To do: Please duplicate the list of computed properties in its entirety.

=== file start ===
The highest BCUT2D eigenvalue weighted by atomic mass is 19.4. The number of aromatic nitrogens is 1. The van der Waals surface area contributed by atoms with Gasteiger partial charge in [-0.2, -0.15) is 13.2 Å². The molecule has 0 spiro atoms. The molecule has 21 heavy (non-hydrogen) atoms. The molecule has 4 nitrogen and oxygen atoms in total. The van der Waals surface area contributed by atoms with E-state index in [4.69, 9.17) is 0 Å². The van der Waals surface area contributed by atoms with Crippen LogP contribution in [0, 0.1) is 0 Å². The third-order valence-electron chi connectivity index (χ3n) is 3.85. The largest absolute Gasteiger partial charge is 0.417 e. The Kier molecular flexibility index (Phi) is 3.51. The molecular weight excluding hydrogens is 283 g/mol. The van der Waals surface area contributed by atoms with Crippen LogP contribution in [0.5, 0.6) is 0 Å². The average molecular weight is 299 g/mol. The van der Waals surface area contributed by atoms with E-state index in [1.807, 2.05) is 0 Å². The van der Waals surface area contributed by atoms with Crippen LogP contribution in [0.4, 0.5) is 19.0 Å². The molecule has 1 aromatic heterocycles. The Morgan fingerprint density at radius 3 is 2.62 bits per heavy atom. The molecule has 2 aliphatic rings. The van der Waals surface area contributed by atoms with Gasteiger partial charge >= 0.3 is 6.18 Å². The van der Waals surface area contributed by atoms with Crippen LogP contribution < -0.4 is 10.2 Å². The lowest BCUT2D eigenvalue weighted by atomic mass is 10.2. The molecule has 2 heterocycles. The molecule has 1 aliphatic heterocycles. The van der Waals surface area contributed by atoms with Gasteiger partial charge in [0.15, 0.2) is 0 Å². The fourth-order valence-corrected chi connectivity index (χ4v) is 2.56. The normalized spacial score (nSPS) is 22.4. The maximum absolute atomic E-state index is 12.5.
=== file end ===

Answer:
The highest BCUT2D eigenvalue weighted by atomic mass is 19.4. The number of aromatic nitrogens is 1. The van der Waals surface area contributed by atoms with Gasteiger partial charge in [-0.2, -0.15) is 13.2 Å². The molecule has 0 spiro atoms. The molecule has 21 heavy (non-hydrogen) atoms. The molecule has 4 nitrogen and oxygen atoms in total. The van der Waals surface area contributed by atoms with E-state index in [4.69, 9.17) is 0 Å². The van der Waals surface area contributed by atoms with Crippen LogP contribution in [0, 0.1) is 0 Å². The third-order valence-electron chi connectivity index (χ3n) is 3.85. The largest absolute Gasteiger partial charge is 0.417 e. The Kier molecular flexibility index (Phi) is 3.51. The molecular weight excluding hydrogens is 283 g/mol. The van der Waals surface area contributed by atoms with Crippen LogP contribution in [0.5, 0.6) is 0 Å². The average molecular weight is 299 g/mol. The van der Waals surface area contributed by atoms with E-state index in [1.807, 2.05) is 0 Å². The van der Waals surface area contributed by atoms with Crippen LogP contribution in [0.4, 0.5) is 19.0 Å². The molecule has 1 aromatic heterocycles. The Morgan fingerprint density at radius 3 is 2.62 bits per heavy atom. The molecule has 2 aliphatic rings. The van der Waals surface area contributed by atoms with Gasteiger partial charge >= 0.3 is 6.18 Å². The van der Waals surface area contributed by atoms with Crippen LogP contribution < -0.4 is 10.2 Å². The lowest BCUT2D eigenvalue weighted by atomic mass is 10.2. The molecule has 2 heterocycles. The molecule has 1 aliphatic heterocycles. The van der Waals surface area contributed by atoms with Gasteiger partial charge in [0.15, 0.2) is 0 Å². The fourth-order valence-corrected chi connectivity index (χ4v) is 2.56. The normalized spacial score (nSPS) is 22.4. The maximum absolute atomic E-state index is 12.5.